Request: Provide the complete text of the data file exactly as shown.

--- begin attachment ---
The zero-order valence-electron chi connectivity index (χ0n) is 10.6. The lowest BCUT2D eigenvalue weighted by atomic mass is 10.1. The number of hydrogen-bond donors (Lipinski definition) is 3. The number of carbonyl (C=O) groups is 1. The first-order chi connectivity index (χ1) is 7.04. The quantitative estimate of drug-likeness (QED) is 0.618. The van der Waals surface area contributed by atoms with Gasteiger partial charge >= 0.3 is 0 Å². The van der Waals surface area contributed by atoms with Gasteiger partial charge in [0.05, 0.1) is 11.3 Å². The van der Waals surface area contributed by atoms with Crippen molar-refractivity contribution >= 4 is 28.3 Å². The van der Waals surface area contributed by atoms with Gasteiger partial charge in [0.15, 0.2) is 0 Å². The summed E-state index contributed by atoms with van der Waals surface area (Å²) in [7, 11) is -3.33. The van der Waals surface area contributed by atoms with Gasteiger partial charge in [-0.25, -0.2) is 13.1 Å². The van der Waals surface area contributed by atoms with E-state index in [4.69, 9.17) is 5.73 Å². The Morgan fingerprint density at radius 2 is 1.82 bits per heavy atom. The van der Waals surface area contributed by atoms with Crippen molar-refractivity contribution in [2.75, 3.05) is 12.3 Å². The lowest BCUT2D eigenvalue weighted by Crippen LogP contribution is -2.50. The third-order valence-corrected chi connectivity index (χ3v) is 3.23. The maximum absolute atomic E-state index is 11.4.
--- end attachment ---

The zero-order valence-electron chi connectivity index (χ0n) is 10.6. The lowest BCUT2D eigenvalue weighted by atomic mass is 10.1. The number of hydrogen-bond donors (Lipinski definition) is 3. The number of carbonyl (C=O) groups is 1. The first-order chi connectivity index (χ1) is 7.04. The quantitative estimate of drug-likeness (QED) is 0.618. The van der Waals surface area contributed by atoms with Gasteiger partial charge >= 0.3 is 0 Å². The van der Waals surface area contributed by atoms with Gasteiger partial charge in [0.05, 0.1) is 11.3 Å². The van der Waals surface area contributed by atoms with Crippen molar-refractivity contribution >= 4 is 28.3 Å². The van der Waals surface area contributed by atoms with Gasteiger partial charge in [0.15, 0.2) is 0 Å². The summed E-state index contributed by atoms with van der Waals surface area (Å²) in [7, 11) is -3.33. The van der Waals surface area contributed by atoms with Gasteiger partial charge in [-0.25, -0.2) is 13.1 Å². The van der Waals surface area contributed by atoms with E-state index in [4.69, 9.17) is 5.73 Å². The Morgan fingerprint density at radius 2 is 1.82 bits per heavy atom. The van der Waals surface area contributed by atoms with Crippen molar-refractivity contribution in [2.75, 3.05) is 12.3 Å². The lowest BCUT2D eigenvalue weighted by Crippen LogP contribution is -2.50. The third-order valence-corrected chi connectivity index (χ3v) is 3.23. The maximum absolute atomic E-state index is 11.4.